Summary: An introduction to the book of Psalms
What’s Your Songbook?
Psalm 1 & Overview
One of the most prevalent parts of our society today is music. Think about it: we listen to it in the car, it plays in the mall, even elevators have it playing gently in the background. It makes a movie romantic, funny, or scary -- all depending on the type of music played.
So, what radio station did the Jews listen to? None! But music was a very central part of their lives. In our reading through the Bible, we have come to their songbook: the Psalms. The Psalms were sung by the Jews throughout the day.
There are a few key ideas for us to consider as we think about the Psalms. Psalms have a few common characteristics. Psalms are-
Poetry - an emphasis on parallelism of thoughts
Songs - to be sung over and over
Wisdom Literature - teaching sound truth in concise statements
The Psalms are not designed basically to teach doctrine, but it is impossible to experience the Psalms and not learn correct doctrine.
The Psalms are not just an account of what David [or another psalmist] was feeling, but rather the psalmist bares his soul to us, draws us into his world, and calls us to share his feelings and emotions as he uses example after example to show us his point.
*Smithsonian - "To Fly" - you actually see what the pilot sees
*Hersheypark - Cinemascope - you get dizzy, scared, nauseous
The Jews were a people given to expression. A Jew always had his own opinion. Ask ten Jews a question and you’ll get 25 answers.
*Day of Pentecost -a miracle- all in one accord in one place
Jews spent much time in meditation and personal reflection.
*Europe, Mexico - siestas at noon - we have lost much by our fast-paced lifestyles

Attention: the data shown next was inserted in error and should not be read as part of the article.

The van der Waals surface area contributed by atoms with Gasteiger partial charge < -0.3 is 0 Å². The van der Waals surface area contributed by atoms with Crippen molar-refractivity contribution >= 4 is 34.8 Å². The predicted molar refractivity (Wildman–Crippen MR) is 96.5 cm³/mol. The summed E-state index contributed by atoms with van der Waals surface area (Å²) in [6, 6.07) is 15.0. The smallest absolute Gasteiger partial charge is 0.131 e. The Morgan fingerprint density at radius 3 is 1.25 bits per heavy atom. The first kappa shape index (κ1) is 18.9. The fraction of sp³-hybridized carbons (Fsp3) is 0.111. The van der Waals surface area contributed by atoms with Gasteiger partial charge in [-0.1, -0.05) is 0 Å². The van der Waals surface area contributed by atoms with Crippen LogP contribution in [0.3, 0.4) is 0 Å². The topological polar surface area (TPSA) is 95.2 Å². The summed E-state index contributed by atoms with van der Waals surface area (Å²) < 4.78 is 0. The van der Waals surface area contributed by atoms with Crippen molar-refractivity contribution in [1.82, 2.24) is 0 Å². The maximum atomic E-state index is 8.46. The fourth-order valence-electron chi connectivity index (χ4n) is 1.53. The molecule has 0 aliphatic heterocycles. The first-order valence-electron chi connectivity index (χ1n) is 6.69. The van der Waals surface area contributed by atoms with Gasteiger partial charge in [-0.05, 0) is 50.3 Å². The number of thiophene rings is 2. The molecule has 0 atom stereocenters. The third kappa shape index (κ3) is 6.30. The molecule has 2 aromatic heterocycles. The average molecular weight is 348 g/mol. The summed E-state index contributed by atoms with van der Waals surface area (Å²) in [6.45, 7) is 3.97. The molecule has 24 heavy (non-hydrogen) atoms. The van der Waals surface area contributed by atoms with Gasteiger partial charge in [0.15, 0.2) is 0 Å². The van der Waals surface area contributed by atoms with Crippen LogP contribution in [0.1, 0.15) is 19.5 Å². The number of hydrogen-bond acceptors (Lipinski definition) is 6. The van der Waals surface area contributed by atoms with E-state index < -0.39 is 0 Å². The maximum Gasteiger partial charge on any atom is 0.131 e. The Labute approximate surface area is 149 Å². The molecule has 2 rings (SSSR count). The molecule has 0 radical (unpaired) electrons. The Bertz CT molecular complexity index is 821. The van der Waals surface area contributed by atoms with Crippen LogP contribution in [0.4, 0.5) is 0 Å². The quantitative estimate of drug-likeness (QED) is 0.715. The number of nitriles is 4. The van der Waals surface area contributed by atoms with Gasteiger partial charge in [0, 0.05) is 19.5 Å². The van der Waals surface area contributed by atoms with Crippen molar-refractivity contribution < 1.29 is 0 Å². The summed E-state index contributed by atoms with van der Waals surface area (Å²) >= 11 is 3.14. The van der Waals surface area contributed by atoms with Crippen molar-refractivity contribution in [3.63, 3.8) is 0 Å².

Psalms were used by the Jews to express their innermost questions, problems, feelings, and praise. Psalms were used in liturgy, the worship ceremonies, but moreover, they were an integral part of daily life. The Psalter was the songbook and also the prayer book [cf. Anglicans] of the Jews.
Psalms were constantly on the lips of Jews.
*Mother - always singing around the house -
forgot the words, and made them up - the rejoicing spirit is what was important
*Dave Roever - music isn’t what you hear, it’s what you feel; the feeling is the important thing.
The Psalmist saw no difference between the secular and the sacred. His faith was his life. His beliefs were totally integrated into his day-to-day affairs. [Why do we seek to change this in America?]
Two main type of Psalms: lament (sorrow) and praise (joy)
The Psalms lead us in worship as we encounter every area of emotion in our life.
*funerals - why Psalm 23? The Psalms give us hope, and show us that in the midst of grief we can have love, comfort, and peace.
Psalms are designed to meet every need of our heart. They speak about many feelings:
life, death, persecution, affliction, sickness, doubt, worry, rejection, isolation, grief, adversity, enemies, friendship, love, questions of life, protection, daily provision, acceptance, self-worth, daily lifestyles, wise choices, grace, mercy, hope, the nature and character of God, and the hope of eternal salvation.
What questions are crying out in your heart? You will find them asked in the Psalms. What emotions are rushing through you? You will find them expressed in the Psalms. And you will also find comfort and answers in the Psalms. What problem are you faced with? The answer to coping is in the Psalms.
The Psalter, taken on its own terms, is not so much a liturgical library, storing up standard literature for religious ceremonies, as it is a hospitable house, well lived in, where most things can be found and borrowed after some searching, and whose first occupants have left on it everywhere the imprint of their experiences and the stamp of their characters.
*rummaging through attic - old toys/articles - useful for others-memories
*passing on old ball glove - crib - etc.
Psalms have become unfamiliar today.
1. We emphasize doctrine and teaching, but we fail to emphasize the emotional element.
2. We don’t take time to meditate, contemplate, and reflect
*"selah" - pause, and think of that!
3. We are afraid to show emotion
*The Psalmist was real; he admitted his feelings, and yes, his shortcomings: he shared them with us, and shows us how to give love and praise.
4. We are self-centered: we focus on self, and not on God.
So, having said all this, let’s look at Psalm 1
Psalm 1 is placed at the beginning of the book as a sort of preface or doorway to the whole book. It gives the main thrust of the whole book in 6 verses. The psalter is the praise book of Israel, and for a man to offer the right kind of praise to God, he first of all must have a right relationship to God.